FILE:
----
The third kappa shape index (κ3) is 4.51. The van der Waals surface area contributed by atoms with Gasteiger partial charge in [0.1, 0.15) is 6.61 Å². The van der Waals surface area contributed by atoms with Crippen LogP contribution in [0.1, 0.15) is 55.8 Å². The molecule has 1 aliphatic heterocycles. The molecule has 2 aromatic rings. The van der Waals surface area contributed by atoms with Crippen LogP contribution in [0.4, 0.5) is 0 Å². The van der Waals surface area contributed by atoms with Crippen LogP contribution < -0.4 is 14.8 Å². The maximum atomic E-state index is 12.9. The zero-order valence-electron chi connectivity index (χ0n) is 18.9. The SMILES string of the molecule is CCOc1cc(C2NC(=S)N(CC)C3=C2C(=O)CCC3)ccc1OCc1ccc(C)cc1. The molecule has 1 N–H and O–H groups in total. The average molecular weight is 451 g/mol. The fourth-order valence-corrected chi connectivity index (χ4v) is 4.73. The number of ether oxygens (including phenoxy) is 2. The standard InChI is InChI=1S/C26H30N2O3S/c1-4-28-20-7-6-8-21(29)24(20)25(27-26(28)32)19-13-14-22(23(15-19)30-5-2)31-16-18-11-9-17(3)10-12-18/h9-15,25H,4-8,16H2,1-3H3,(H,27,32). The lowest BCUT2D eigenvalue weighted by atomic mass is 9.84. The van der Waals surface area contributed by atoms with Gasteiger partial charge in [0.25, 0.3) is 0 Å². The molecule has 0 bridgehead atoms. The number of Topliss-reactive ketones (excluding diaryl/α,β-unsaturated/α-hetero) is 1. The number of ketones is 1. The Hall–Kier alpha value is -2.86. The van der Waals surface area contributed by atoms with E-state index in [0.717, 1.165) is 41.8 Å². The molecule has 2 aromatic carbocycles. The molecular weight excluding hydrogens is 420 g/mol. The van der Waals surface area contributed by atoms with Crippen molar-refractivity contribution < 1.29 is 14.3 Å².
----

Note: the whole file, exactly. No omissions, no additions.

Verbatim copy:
The third kappa shape index (κ3) is 4.51. The van der Waals surface area contributed by atoms with Gasteiger partial charge in [0.1, 0.15) is 6.61 Å². The van der Waals surface area contributed by atoms with Crippen LogP contribution in [0.1, 0.15) is 55.8 Å². The molecule has 1 aliphatic heterocycles. The molecule has 2 aromatic rings. The van der Waals surface area contributed by atoms with Crippen LogP contribution in [0.4, 0.5) is 0 Å². The van der Waals surface area contributed by atoms with Crippen LogP contribution < -0.4 is 14.8 Å². The maximum atomic E-state index is 12.9. The zero-order valence-electron chi connectivity index (χ0n) is 18.9. The SMILES string of the molecule is CCOc1cc(C2NC(=S)N(CC)C3=C2C(=O)CCC3)ccc1OCc1ccc(C)cc1. The molecule has 1 N–H and O–H groups in total. The average molecular weight is 451 g/mol. The fourth-order valence-corrected chi connectivity index (χ4v) is 4.73. The number of ether oxygens (including phenoxy) is 2. The standard InChI is InChI=1S/C26H30N2O3S/c1-4-28-20-7-6-8-21(29)24(20)25(27-26(28)32)19-13-14-22(23(15-19)30-5-2)31-16-18-11-9-17(3)10-12-18/h9-15,25H,4-8,16H2,1-3H3,(H,27,32). The lowest BCUT2D eigenvalue weighted by atomic mass is 9.84. The van der Waals surface area contributed by atoms with Gasteiger partial charge in [0.25, 0.3) is 0 Å². The molecule has 0 bridgehead atoms. The number of Topliss-reactive ketones (excluding diaryl/α,β-unsaturated/α-hetero) is 1. The number of ketones is 1. The Hall–Kier alpha value is -2.86. The van der Waals surface area contributed by atoms with E-state index in [0.717, 1.165) is 41.8 Å². The molecule has 2 aromatic carbocycles. The molecular weight excluding hydrogens is 420 g/mol. The van der Waals surface area contributed by atoms with Crippen molar-refractivity contribution < 1.29 is 14.3 Å².